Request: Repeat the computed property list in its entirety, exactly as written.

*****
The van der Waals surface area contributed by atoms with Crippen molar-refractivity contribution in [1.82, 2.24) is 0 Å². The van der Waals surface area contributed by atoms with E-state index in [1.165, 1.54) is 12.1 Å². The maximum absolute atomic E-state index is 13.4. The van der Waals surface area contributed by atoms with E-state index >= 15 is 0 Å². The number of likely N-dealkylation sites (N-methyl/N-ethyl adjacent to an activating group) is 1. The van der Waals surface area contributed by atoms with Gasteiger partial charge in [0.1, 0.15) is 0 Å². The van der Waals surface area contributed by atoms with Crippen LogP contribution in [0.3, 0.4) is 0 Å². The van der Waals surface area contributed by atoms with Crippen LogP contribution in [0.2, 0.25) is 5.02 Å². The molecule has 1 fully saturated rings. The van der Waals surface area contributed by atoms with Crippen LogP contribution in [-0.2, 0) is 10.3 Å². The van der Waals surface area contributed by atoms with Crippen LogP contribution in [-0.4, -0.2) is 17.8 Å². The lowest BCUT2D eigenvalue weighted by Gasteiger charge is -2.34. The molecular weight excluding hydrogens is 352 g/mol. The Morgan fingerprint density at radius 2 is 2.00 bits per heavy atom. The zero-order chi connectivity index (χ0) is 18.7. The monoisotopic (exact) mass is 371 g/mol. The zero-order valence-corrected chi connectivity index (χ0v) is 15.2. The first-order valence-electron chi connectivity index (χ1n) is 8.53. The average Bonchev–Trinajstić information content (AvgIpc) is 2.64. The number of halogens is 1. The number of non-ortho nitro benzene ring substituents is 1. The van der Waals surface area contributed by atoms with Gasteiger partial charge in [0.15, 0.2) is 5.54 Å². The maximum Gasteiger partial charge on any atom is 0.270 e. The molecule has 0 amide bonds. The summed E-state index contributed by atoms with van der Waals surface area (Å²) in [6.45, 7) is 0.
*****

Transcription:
The van der Waals surface area contributed by atoms with Crippen molar-refractivity contribution in [1.82, 2.24) is 0 Å². The van der Waals surface area contributed by atoms with E-state index in [1.165, 1.54) is 12.1 Å². The maximum absolute atomic E-state index is 13.4. The van der Waals surface area contributed by atoms with E-state index >= 15 is 0 Å². The number of likely N-dealkylation sites (N-methyl/N-ethyl adjacent to an activating group) is 1. The van der Waals surface area contributed by atoms with Gasteiger partial charge in [0.1, 0.15) is 0 Å². The van der Waals surface area contributed by atoms with Crippen LogP contribution in [0.3, 0.4) is 0 Å². The van der Waals surface area contributed by atoms with Crippen LogP contribution in [0.2, 0.25) is 5.02 Å². The molecule has 1 fully saturated rings. The van der Waals surface area contributed by atoms with Crippen LogP contribution in [-0.2, 0) is 10.3 Å². The van der Waals surface area contributed by atoms with Crippen LogP contribution in [-0.4, -0.2) is 17.8 Å². The lowest BCUT2D eigenvalue weighted by Gasteiger charge is -2.34. The molecular weight excluding hydrogens is 352 g/mol. The Morgan fingerprint density at radius 2 is 2.00 bits per heavy atom. The zero-order chi connectivity index (χ0) is 18.7. The monoisotopic (exact) mass is 371 g/mol. The zero-order valence-corrected chi connectivity index (χ0v) is 15.2. The first-order valence-electron chi connectivity index (χ1n) is 8.53. The average Bonchev–Trinajstić information content (AvgIpc) is 2.64. The number of halogens is 1. The number of non-ortho nitro benzene ring substituents is 1. The van der Waals surface area contributed by atoms with Gasteiger partial charge in [0.15, 0.2) is 5.54 Å². The maximum Gasteiger partial charge on any atom is 0.270 e. The molecule has 0 amide bonds. The summed E-state index contributed by atoms with van der Waals surface area (Å²) in [6.45, 7) is 0.